Owner-operators earn more, work more than company drivers, Convoy analysis finds

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Among numerous other honors at the show included class awards, including the 3rd in Working Bobtail and 2nd in Working Interior, OEM Sleeper, taken home by owner-operator Jay Holsomback and his 1996 Kenworth W900L. Since Overdrive last checked in with Holsomback last fall, the interior in particular got a sizable revamp.

Owner-operators earn on average about $6,000 more a year than company drivers, according to analysis released Wednesday by brokerage app Convoy.

The company analyzed data from the U.S. Census Bureau from 2005-2017, concluding that owner-operators earn more per hour on average  and work more hours than their company driver counterparts, accounting for the overall greater pay.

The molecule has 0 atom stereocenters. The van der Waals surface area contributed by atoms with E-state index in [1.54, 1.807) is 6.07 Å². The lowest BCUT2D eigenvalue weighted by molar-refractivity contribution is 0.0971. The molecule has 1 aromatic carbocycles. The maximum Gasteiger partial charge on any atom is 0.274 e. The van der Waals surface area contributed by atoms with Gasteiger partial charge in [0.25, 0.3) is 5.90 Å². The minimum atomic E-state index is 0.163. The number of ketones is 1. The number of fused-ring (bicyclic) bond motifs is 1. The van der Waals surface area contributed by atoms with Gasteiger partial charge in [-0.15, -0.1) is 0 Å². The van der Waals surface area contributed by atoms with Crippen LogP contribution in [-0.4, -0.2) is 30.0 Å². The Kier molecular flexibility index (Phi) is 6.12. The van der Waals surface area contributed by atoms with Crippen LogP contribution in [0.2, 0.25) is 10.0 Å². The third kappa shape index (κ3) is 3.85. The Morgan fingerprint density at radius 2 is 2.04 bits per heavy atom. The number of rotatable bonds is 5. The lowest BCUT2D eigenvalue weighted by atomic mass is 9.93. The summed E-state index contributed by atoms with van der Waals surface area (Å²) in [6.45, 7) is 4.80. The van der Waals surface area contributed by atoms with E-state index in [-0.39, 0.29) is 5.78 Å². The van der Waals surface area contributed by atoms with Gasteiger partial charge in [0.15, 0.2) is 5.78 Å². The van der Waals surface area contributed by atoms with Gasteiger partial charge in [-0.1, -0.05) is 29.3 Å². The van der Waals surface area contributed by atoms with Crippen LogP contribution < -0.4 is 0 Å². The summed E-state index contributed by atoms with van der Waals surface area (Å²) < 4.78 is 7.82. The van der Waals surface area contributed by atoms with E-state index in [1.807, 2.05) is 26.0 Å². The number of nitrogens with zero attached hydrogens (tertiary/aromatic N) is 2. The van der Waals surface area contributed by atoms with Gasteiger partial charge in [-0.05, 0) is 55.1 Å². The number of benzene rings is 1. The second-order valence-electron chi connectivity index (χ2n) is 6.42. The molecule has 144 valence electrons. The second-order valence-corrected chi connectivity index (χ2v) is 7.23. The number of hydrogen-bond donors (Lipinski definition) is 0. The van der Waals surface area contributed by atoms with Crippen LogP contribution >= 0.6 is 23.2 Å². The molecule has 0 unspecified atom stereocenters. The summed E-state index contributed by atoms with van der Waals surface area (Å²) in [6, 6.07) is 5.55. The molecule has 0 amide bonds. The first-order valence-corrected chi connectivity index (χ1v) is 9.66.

The research was compiled by Aaron Terrazas, Convoy’s director of economic research. He notes that, despite the averages, owner-operators have the opportunity to significantly out-earn company drivers. The top 10 percent among owner-operator earners take home 52 percent more — about $19,200 a year — more than company drivers when controlling for factors like age, experience, education, family status and sex.

“But it is not all guaranteed upside for drivers considering going independent,” he said. “The bottom decile of owner operators earn 30 percent less per hour than company drivers, about $11,000 less over the course of a year.”

Convoy concluded that 11 percent of all drivers are self-employed, either as independent owner-operators or leased owner-operators. That’s slightly lower than the national percentage across all industries, 15 percent.

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